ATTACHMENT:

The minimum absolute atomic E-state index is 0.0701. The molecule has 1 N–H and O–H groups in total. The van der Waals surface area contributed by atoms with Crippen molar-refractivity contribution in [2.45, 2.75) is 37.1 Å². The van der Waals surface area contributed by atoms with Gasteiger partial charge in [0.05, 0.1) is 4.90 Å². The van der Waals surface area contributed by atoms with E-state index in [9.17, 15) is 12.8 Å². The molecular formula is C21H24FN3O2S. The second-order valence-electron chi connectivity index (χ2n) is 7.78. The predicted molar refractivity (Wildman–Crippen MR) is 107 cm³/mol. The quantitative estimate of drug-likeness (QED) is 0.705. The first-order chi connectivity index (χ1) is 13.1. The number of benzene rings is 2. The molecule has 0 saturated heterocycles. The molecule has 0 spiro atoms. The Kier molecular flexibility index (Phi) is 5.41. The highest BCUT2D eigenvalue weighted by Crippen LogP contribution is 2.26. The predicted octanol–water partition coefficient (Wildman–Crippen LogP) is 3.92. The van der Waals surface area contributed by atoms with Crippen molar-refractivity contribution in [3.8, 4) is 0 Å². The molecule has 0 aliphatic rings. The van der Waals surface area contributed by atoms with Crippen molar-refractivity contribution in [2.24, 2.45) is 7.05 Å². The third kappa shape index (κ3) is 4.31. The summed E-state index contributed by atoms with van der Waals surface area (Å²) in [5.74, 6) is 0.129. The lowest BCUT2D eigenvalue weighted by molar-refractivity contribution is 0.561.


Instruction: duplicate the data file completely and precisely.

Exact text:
The minimum absolute atomic E-state index is 0.0701. The molecule has 1 N–H and O–H groups in total. The van der Waals surface area contributed by atoms with Crippen molar-refractivity contribution in [2.45, 2.75) is 37.1 Å². The van der Waals surface area contributed by atoms with Gasteiger partial charge in [0.05, 0.1) is 4.90 Å². The van der Waals surface area contributed by atoms with E-state index in [9.17, 15) is 12.8 Å². The molecular formula is C21H24FN3O2S. The second-order valence-electron chi connectivity index (χ2n) is 7.78. The predicted molar refractivity (Wildman–Crippen MR) is 107 cm³/mol. The quantitative estimate of drug-likeness (QED) is 0.705. The first-order chi connectivity index (χ1) is 13.1. The number of benzene rings is 2. The molecule has 0 saturated heterocycles. The molecule has 0 spiro atoms. The Kier molecular flexibility index (Phi) is 5.41. The highest BCUT2D eigenvalue weighted by Crippen LogP contribution is 2.26. The predicted octanol–water partition coefficient (Wildman–Crippen LogP) is 3.92. The van der Waals surface area contributed by atoms with Crippen molar-refractivity contribution in [3.8, 4) is 0 Å². The molecule has 0 aliphatic rings. The van der Waals surface area contributed by atoms with Crippen molar-refractivity contribution in [2.24, 2.45) is 7.05 Å². The third kappa shape index (κ3) is 4.31. The summed E-state index contributed by atoms with van der Waals surface area (Å²) in [5.74, 6) is 0.129. The lowest BCUT2D eigenvalue weighted by molar-refractivity contribution is 0.561.